Germany: Touring the Würzburg Residenz

Travel Date : 14th July 2013

Location: Würzburg, Bavaria State (German: Bayern)

About Würzburg 

Würzburg is a city in the region of Franconia, Northern Bavaria, Germany. Located on the Main River, it is the capital of the Regierungsbezirk Lower Franconia. We had planned to do the romantic road tour after our 1.5 months stay in Bavaria. In the end, we decided to drive to the famous palace in Würzburg as it is an UNESCO World Heritage Site. From there, we would continue with Rothenburg.

What is Romantic Road Tour?

Our German friends had not heard of the ‘Romantic Road’ tour. When I mentioned we were going to Würzburg and going to other towns from there, they had a blank expression on their face. It seemed the names might be different in German or pronounced differently so they couldn’t understand my English. The ‘Romantic Road tour’ is also a tourist thing so most of the locals didn’t seem to know.

Here’s more info on this useful site: Romantic Road Germany. Basically, it starts with a tour from Würzburg in North Bavaria and goes vertical down to reach South Bavaria ending with the Neuschwanstein Castle in Füssen. These are historical towns belonging to the middle ages which one would pass through when self-driving or taking a coach tour

We were not planning to visit every town and just wanted to do this route, booking hotels in Würzburg, Rothenburg and Augsburg:
Würzburg —Rothenburg ob der Tauber— Dinkelsbühl— Nördlingen—Augsburg.
From researching the site, these places were more interesting to us. However, it takes around two to three days to finish this.

At the last minute, we took a look and decided we absolutely HAVE to visit Prague. Hence, it was a scramble to change our itinerary and we ended up only with one day to spend for this route after coming back from Prague. Finally, we had to do Würzburg —Rothenburg ob der Tauber in one day!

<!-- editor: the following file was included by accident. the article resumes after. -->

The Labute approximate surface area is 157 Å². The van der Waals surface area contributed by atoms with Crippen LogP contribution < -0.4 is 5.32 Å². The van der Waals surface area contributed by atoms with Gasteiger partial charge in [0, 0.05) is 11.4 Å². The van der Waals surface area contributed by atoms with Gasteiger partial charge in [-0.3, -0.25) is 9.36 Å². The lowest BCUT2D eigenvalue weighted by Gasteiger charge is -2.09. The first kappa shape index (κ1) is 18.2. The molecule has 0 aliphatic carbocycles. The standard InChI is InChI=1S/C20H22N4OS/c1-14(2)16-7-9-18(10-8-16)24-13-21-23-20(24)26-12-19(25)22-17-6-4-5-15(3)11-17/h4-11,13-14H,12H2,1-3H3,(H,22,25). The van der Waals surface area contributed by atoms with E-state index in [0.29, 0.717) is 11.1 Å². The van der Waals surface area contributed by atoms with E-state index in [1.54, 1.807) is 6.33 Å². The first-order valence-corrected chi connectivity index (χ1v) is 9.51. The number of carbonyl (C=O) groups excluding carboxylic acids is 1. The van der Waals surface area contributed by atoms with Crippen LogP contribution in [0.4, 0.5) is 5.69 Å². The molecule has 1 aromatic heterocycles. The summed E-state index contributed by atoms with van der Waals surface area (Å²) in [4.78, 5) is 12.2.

Getting To Würzburg

We left Prague early in our rented car, intending to stay in Würzburg for the night.

The trip was quite smooth with the GPS but Vin still took about 4 hours to drive to it. We didn’t expect there would be road-works which caused a huge traffic jam. We were stuck in slow traffic for hours!  Thus, it was quite late, around 4.10pm when we arrived at Würzburg and checked into the hotel.

We quickly settled down and drove to the Würzburg Residenz to do a self-tour. We had only 1 hour before closing time!

Würzburg Residenz

The Residenz is one of the most important Baroque palaces built for Prince-Bishops, the rulers of Ancient Germany. It started in 1720 and took sixty years to finish. Part of the buildings were destroyed during World War II but managed to be restored to its current state with reconstruction.

We stood outside and admired the majestic structure for a while. You know how your heart pounds when you see something so great? That’s the feeling I had. The architecture was really beautiful with all those details on the pillar walls and so huge! As we had limited time, we walked quickly to the door and entered the Residenz.

Touring Würzburg Residenz Interior

We were not allowed to take photographs of the place though, disappointingly. However, we enjoyed our walk up the stairway and going into the different rooms. Dar love the Baroque Staircase the most. This was how it looks like.

Each room was decorated differently, with different accessories and colours. I was very interested in the woven tapestries and marvelled at the detailed artwork on each cloth.

Every hall was also a feast for the eyes. Look at the pictures on the Official Bavarian Palace Department Website. Dar was obediently following us and looking at the architectures too and fortunately, he felt the solemness and didn’t create too much disturbance or want to run in the hallway. We warned him about it before we started up the stairs.

At the end of the tour, we bought a postcard from their souvenir shops to remember the room I liked the most. Intricate golden with a nice designed flooring.

We reached a section on their ‘restoration’ with photographs but time was up for us. The place was huge so we only managed to tour the most important sections.

Courtyard Fountain

[Photo Spot]

Emerging from the Palace, we had some fun taking pictures in front of the Residenz and the Fountain. Vin did his usual jump shots with Dar again and we asked Dar to do his individual ones. “Jump-shots” was a routine we started in our Europe Trip to deviate from posed pictures and allow us to look back at our memories with a smile. Those pictures still made me smile now more than the boring posed ones.

Try a fun, action shot next time you are overseas! There’s really a difference!

Relaxing Fun in Würzburg Court Gardens

Prince Bishop of Würzburg, Adam Friedrich von Seinsheim (reigned 1755-1779) employed a garden artist to work on the gardens, creating three sections, the East Garden, the South Garden and the nursery grounds.